Below, we use the new enrollment data to examine the major pharmacy chains’ position within the 27 major Part D plans that have preferred networks. As you will see, the big supermarket chains—Albertsons, Kroger, and Publix—outpaced the big three drugstore chains and Walmart.
Pharmacies continue to sacrifice margin for store traffic. Don’t expect that to change—especially given the notable failure of the independents-only Indy Health Part D plan.
D IS FOR DATA
Last fall, we published the following three-part series on the 2021 Medicare Part D market:
For 2021, we have examined the 27 Part D plans offered by nine major companies. There are 26 major multi-regional Part D plans with preferred cost sharing pharmacy networks and 1 smaller plan (Elixir RxSecure). These companies operate 888 regional PDPs, which amounts to 92% of total regional PDPs. For each plan, we identified the preferred status of seven large retail chains.
For the plans with preferred pharmacy networks, we also identified the preferred status of the largest seven retail chains. The open enrollment period for 2021 ran from October 15, 2020, to December 7, 2020. We used these data on enrollment: Medicare Advantage/Part D Contract and Enrollment Data. The figures include enrollment as of the February 1, 2021 payment, so they reflect 2021 trends. For each plan, we summed the total February enrollment.
Note that we examined stand-alone PDPs. A smaller share of Medicare Advantage Prescription Drug (MA-PD) plans have preferred networks. MA-PD plans account for a growing share of enrollment, so we intend to include these plans in future analyses.
P IS FOR PREFERRED
Based on the new enrollment figures, the 27 plans with preferred networks enrolled 19.6 million people. That equates to 99% of the total beneficiaries enrolled in a stand-alone Part D plan, and 93% of the total beneficiaries enrolled in a stand-alone Part D plan with a preferred network.
We used the enrollment data to measure each chain’s position in the 2021 preferred networks based on the open enrollment period. The chart shows the total enrollment in the plans for which each chain is a preferred pharmacy. For comparison, we include data from the 2020 open enrollment period.
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Here are the key trends for the largest retail chains:
- CVS pharmacy. For 2021, CVS Health’s retail pharmacies are preferred in plans that enrolled 9.6 million people. This figure is comparable to its 2020 position.
- Walgreens. Based on the initial enrollment data, 7.8 million people signed up for the 12 plans in which Walgreens is a preferred pharmacy. This marks an improvement over the chain’s position in previous years. Walgreens is the only national chain in the AARP MedicareRx Walgreens plan, though that plan’s enrollment declined by 5% for 2021.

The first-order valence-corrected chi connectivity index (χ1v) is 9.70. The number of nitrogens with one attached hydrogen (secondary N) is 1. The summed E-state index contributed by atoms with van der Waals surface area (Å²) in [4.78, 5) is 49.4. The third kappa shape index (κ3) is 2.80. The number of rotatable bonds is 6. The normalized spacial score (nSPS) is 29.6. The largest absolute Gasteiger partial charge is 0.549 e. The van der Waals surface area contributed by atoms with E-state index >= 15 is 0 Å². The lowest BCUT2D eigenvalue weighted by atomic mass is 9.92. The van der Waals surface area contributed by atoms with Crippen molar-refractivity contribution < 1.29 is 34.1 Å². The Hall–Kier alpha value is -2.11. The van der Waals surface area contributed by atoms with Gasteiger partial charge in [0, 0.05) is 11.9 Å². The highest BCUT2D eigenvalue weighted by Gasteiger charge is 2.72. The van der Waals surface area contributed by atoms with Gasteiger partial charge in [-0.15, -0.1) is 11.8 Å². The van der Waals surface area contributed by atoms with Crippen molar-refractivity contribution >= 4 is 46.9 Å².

- Walmart. Walmart is a preferred pharmacy in 19 of the 27 major preferred cost sharing networks. Consequently, 13.8 million people are enrolled in plans with Walmart as a preferred pharmacy. That’s comparable to the 2020 figure, but it’s a significant increase in its position in 2019, when a comparatively low 8.4 million enrolled in plans for which Walmart was a preferred pharmacy. Walmart is one of three national chains in the Humana Walmart Value Rx Plan. (Kroger and Publix are also preferred.) That plan’s enrollment grew significantly from 2020.
- Rite Aid. For 2021, Rite Aid remains far behind its drugstore peers. Fewer than 1 million people enrolled in plans that have Rite Aid as a preferred pharmacy for 2021. Enrollment in the company’s Elixir plans dropped by 6% from 2020 enrollment.
- Kroger/Albertsons/Publix. These supermarket chains benefited from gaining access as preferred pharmacies in the SilverScript and Humana plans. For 2021, Kroger is a preferred pharmacy in 24 major national plans that enrolled 17.6 million people—a significant jump from the 2020 figure. Albertsons is a preferred pharmacy in plans that enrolled 10.8 million people—more than twice the 2020 figure. Publix is a preferred pharmacy in plans that enrolled 15.8 million people.
E IS FOR ECONOMICS
Chain pharmacies are trying to remain competitive and attract consumers in a saturated retail dispensing market. Pharmacies therefore have incentives to reduce their margins in exchange for growing (or even maintaining) market share. A pharmacy’s cost structure encourages such competition for network position. (See my discussion of pharmacy prescription profits in Section 11.2.1. of my forthcoming report.) Consequently, the reduction in pharmacy profits—via lower reimbursement from plans and/or higher direct and indirect remuneration (DIR) payments by pharmacies—remains the primary source of cost savings from narrow networks.
Pharmacy owners should be realistic about overturning this system. Consider the sad fate of Indy Health Insurance Company, the new Part D plan sponsor that launched for 2021. As I noted in October, an unknown number of pharmacy owners funded Indy Health. It offers two plans (EliteRx and SaverRx), but only in five states. Both chains and independents are in-network, though only independent pharmacies are preferred.
Alas, Indy Health enrolled only about 37,000 seniors in its two plans. That’s about 0.2% of seniors. Despite glimmers of good news and the benefits from vaccination, I suspect that this year will not prove to be delightful for pharmacy economics.
CORRECTION: An earlier version of this article incorrectly stated that Walmart is the only national chain in the Humana Walmart Value Rx Plan. As we noted in October, Kroger and Publix have been added as preferred pharmacies for 2021.